Time in Space Transforms Gene Expression, NASA Says

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His twin brother, a retired astronaut, Mark Kelly back on earth.

In its report, Business Insider claimed that "seven percent of Scott Kelly's genes may have permanently changed". A twin study has now discovered that spending 1 year in space causes considerable changes in an astronaut's genes, altering DNA by almost 7 percent.

The Twins Study Investigators came from around the country to meet and share their final research results at the annual Human Research Program Investigators' Workshop held in Galveston, Texas. Overall, the 2018 findings corroborated those from 2017, with some additions. Scott's metabolites, which are necessary for maintaining life, cytokines, which are secreted by immune system cells, and proteins, which are the engines within each cell, all changed.

One finding - that his gene expression levels changed by 7percent - triggered a media sensation, with headlines about him "losing" part of his DNA.

The space agency recently released a preliminary analysis of the twin experiment, and one section of the post sent these outlets over the edge.

What changed in Scott was the way his DNA was transcribed and translated into functional products; the study of such shifts is called epigenetics. Whole-genome sequencing revealed that each twin has more than expected unique mutations in his genome - in fact, hundreds.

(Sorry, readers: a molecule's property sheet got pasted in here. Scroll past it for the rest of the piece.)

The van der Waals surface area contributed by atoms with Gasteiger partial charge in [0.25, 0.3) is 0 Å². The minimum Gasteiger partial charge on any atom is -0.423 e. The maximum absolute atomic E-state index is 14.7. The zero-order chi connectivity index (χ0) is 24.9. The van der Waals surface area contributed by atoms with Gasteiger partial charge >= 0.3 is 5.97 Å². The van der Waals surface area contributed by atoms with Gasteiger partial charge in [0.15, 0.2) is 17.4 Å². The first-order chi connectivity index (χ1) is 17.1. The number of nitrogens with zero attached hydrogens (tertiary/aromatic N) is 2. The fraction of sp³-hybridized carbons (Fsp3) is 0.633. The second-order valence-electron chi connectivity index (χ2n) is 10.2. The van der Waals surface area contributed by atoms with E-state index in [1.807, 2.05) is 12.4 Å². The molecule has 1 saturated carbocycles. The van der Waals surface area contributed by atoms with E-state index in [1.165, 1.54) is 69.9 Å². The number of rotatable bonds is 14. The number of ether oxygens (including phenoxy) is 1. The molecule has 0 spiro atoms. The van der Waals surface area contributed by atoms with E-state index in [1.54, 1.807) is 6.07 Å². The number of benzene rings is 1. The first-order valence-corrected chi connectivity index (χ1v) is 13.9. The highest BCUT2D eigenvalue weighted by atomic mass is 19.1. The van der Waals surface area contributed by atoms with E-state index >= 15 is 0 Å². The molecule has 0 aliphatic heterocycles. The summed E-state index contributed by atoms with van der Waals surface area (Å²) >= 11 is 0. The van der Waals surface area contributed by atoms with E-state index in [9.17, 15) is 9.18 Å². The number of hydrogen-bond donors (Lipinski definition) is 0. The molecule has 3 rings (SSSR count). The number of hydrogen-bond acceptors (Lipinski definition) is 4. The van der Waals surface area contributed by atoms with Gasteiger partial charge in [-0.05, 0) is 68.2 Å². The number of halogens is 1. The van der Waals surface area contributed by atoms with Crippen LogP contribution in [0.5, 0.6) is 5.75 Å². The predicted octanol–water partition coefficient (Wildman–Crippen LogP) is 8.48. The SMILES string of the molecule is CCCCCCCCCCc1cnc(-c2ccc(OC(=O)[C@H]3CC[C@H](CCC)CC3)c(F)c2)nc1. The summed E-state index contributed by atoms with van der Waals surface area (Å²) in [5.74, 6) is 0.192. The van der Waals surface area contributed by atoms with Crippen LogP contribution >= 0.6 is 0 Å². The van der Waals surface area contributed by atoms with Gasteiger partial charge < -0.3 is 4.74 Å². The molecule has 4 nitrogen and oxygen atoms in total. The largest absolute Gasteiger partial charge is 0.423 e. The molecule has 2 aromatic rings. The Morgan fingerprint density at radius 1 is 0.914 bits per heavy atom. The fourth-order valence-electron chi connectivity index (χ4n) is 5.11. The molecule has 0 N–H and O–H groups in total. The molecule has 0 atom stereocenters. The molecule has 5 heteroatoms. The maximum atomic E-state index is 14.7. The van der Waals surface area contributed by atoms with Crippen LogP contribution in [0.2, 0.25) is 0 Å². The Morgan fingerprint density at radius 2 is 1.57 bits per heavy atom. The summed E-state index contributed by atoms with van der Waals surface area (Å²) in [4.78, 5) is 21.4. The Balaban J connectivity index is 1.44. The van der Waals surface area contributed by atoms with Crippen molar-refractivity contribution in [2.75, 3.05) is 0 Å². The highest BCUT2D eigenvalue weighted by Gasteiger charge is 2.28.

A percentage of Scott's genetic expression that underwent change did not revert back to baseline after his return to the Earth's surface more than two years ago. Gene expression did change by 7%, though. Also, problems such as abnormality elevated Carbon dioxide levels and hypoxia - a deprivation of oxygen supply at the tissue level - have wreaked a bit of havoc on Scott's body. While some private space firms are looking to take people to the red planet very soon, it's clear there's still a great deal we don't understand about the effects of space travel on humans. These epigenetic changes were likely the body's way of responding to the low gravity, oxygen deprivation, increased inflammation and diet challenges of space flight.

What really happened is that seven per cent of the way Kelly's DNA is expressed changed after space travel, as Daniela Bezdan, research director of the Mason Laboratory of Integrative Genomics at Weill Cornell Medicine, explained in a tweet and confirmed in an email to Gizmodo.

Scott's cognitive performance was also slightly affected during the one-year mission, with NASA measuring a decrease in speed and accuracy compared to his brother once he returned. The remaining 7% are of particular interest because the changes persisted for longer durations of time.